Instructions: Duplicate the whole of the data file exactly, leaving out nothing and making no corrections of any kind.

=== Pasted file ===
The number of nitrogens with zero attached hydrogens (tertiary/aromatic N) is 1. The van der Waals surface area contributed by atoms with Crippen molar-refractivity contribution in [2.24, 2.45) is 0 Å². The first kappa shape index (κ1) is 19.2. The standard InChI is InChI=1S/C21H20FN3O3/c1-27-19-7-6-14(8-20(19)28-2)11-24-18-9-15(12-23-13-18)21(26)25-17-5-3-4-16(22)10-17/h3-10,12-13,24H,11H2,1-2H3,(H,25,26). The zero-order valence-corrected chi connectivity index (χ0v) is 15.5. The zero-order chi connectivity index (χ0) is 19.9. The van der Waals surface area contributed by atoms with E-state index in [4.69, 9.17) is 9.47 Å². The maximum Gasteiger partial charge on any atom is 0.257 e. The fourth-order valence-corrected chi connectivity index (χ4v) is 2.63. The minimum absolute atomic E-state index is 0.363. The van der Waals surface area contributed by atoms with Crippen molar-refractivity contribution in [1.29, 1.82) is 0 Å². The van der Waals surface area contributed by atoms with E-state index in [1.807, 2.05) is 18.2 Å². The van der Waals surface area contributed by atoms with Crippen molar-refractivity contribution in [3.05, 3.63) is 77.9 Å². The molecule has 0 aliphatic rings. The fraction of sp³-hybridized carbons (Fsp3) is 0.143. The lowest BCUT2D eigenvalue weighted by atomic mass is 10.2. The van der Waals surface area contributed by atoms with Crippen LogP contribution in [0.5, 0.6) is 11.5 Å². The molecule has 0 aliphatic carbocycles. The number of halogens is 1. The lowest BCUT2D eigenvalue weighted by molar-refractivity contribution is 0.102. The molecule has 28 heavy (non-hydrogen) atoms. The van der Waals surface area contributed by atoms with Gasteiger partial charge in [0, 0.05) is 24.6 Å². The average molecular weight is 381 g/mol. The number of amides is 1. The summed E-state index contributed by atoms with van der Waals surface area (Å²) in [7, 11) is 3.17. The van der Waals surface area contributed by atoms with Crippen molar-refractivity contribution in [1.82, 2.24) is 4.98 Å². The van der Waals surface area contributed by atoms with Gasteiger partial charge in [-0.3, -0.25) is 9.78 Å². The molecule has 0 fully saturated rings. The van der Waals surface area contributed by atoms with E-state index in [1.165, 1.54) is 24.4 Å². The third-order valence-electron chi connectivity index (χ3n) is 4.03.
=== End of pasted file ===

The number of nitrogens with zero attached hydrogens (tertiary/aromatic N) is 1. The van der Waals surface area contributed by atoms with Crippen molar-refractivity contribution in [2.24, 2.45) is 0 Å². The first kappa shape index (κ1) is 19.2. The standard InChI is InChI=1S/C21H20FN3O3/c1-27-19-7-6-14(8-20(19)28-2)11-24-18-9-15(12-23-13-18)21(26)25-17-5-3-4-16(22)10-17/h3-10,12-13,24H,11H2,1-2H3,(H,25,26). The zero-order valence-corrected chi connectivity index (χ0v) is 15.5. The zero-order chi connectivity index (χ0) is 19.9. The van der Waals surface area contributed by atoms with E-state index in [4.69, 9.17) is 9.47 Å². The maximum Gasteiger partial charge on any atom is 0.257 e. The fourth-order valence-corrected chi connectivity index (χ4v) is 2.63. The minimum absolute atomic E-state index is 0.363. The van der Waals surface area contributed by atoms with Crippen molar-refractivity contribution in [1.29, 1.82) is 0 Å². The van der Waals surface area contributed by atoms with E-state index in [1.807, 2.05) is 18.2 Å². The van der Waals surface area contributed by atoms with Crippen molar-refractivity contribution in [3.05, 3.63) is 77.9 Å². The molecule has 0 aliphatic rings. The fraction of sp³-hybridized carbons (Fsp3) is 0.143. The lowest BCUT2D eigenvalue weighted by atomic mass is 10.2. The van der Waals surface area contributed by atoms with Crippen LogP contribution in [0.5, 0.6) is 11.5 Å². The molecule has 0 aliphatic carbocycles. The number of halogens is 1. The lowest BCUT2D eigenvalue weighted by molar-refractivity contribution is 0.102. The molecule has 28 heavy (non-hydrogen) atoms. The van der Waals surface area contributed by atoms with Gasteiger partial charge in [0, 0.05) is 24.6 Å². The average molecular weight is 381 g/mol. The number of amides is 1. The summed E-state index contributed by atoms with van der Waals surface area (Å²) in [7, 11) is 3.17. The van der Waals surface area contributed by atoms with Crippen molar-refractivity contribution in [1.82, 2.24) is 4.98 Å². The van der Waals surface area contributed by atoms with Gasteiger partial charge in [-0.3, -0.25) is 9.78 Å². The molecule has 0 fully saturated rings. The van der Waals surface area contributed by atoms with E-state index in [1.165, 1.54) is 24.4 Å². The third-order valence-electron chi connectivity index (χ3n) is 4.03.